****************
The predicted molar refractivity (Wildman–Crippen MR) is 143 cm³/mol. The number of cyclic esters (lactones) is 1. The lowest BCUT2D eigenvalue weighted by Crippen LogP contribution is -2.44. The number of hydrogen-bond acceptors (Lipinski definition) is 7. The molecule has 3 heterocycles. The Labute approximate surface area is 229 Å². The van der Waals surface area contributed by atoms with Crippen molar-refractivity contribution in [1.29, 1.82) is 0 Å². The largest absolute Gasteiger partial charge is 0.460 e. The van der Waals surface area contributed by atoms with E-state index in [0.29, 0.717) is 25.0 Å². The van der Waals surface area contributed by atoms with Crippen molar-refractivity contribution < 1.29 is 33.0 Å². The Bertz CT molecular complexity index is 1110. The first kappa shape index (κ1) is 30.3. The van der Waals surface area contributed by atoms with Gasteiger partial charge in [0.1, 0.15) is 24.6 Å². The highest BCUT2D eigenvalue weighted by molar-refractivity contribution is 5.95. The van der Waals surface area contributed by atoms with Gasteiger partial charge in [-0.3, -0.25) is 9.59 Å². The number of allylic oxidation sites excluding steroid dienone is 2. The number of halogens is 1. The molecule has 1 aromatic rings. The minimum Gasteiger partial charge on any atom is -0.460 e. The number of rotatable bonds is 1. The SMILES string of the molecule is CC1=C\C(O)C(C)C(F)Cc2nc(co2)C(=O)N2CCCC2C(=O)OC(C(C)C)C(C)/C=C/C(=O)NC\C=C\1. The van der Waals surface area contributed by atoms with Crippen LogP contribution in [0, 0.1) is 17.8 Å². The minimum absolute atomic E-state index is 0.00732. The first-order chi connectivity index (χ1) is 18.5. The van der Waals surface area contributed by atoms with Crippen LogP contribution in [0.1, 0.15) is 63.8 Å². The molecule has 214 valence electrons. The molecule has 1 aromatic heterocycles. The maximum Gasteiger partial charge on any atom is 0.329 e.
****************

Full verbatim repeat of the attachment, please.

The predicted molar refractivity (Wildman–Crippen MR) is 143 cm³/mol. The number of cyclic esters (lactones) is 1. The lowest BCUT2D eigenvalue weighted by Crippen LogP contribution is -2.44. The number of hydrogen-bond acceptors (Lipinski definition) is 7. The molecule has 3 heterocycles. The Labute approximate surface area is 229 Å². The van der Waals surface area contributed by atoms with Crippen molar-refractivity contribution in [1.29, 1.82) is 0 Å². The largest absolute Gasteiger partial charge is 0.460 e. The van der Waals surface area contributed by atoms with E-state index in [0.29, 0.717) is 25.0 Å². The van der Waals surface area contributed by atoms with Crippen molar-refractivity contribution < 1.29 is 33.0 Å². The Bertz CT molecular complexity index is 1110. The first kappa shape index (κ1) is 30.3. The van der Waals surface area contributed by atoms with Gasteiger partial charge in [0.1, 0.15) is 24.6 Å². The highest BCUT2D eigenvalue weighted by molar-refractivity contribution is 5.95. The van der Waals surface area contributed by atoms with Gasteiger partial charge in [-0.3, -0.25) is 9.59 Å². The number of allylic oxidation sites excluding steroid dienone is 2. The number of halogens is 1. The molecule has 1 aromatic rings. The minimum Gasteiger partial charge on any atom is -0.460 e. The number of rotatable bonds is 1. The SMILES string of the molecule is CC1=C\C(O)C(C)C(F)Cc2nc(co2)C(=O)N2CCCC2C(=O)OC(C(C)C)C(C)/C=C/C(=O)NC\C=C\1. The van der Waals surface area contributed by atoms with Crippen LogP contribution in [0, 0.1) is 17.8 Å². The minimum absolute atomic E-state index is 0.00732. The first-order chi connectivity index (χ1) is 18.5. The van der Waals surface area contributed by atoms with Crippen LogP contribution in [0.1, 0.15) is 63.8 Å². The molecule has 214 valence electrons. The molecule has 1 aromatic heterocycles. The maximum Gasteiger partial charge on any atom is 0.329 e.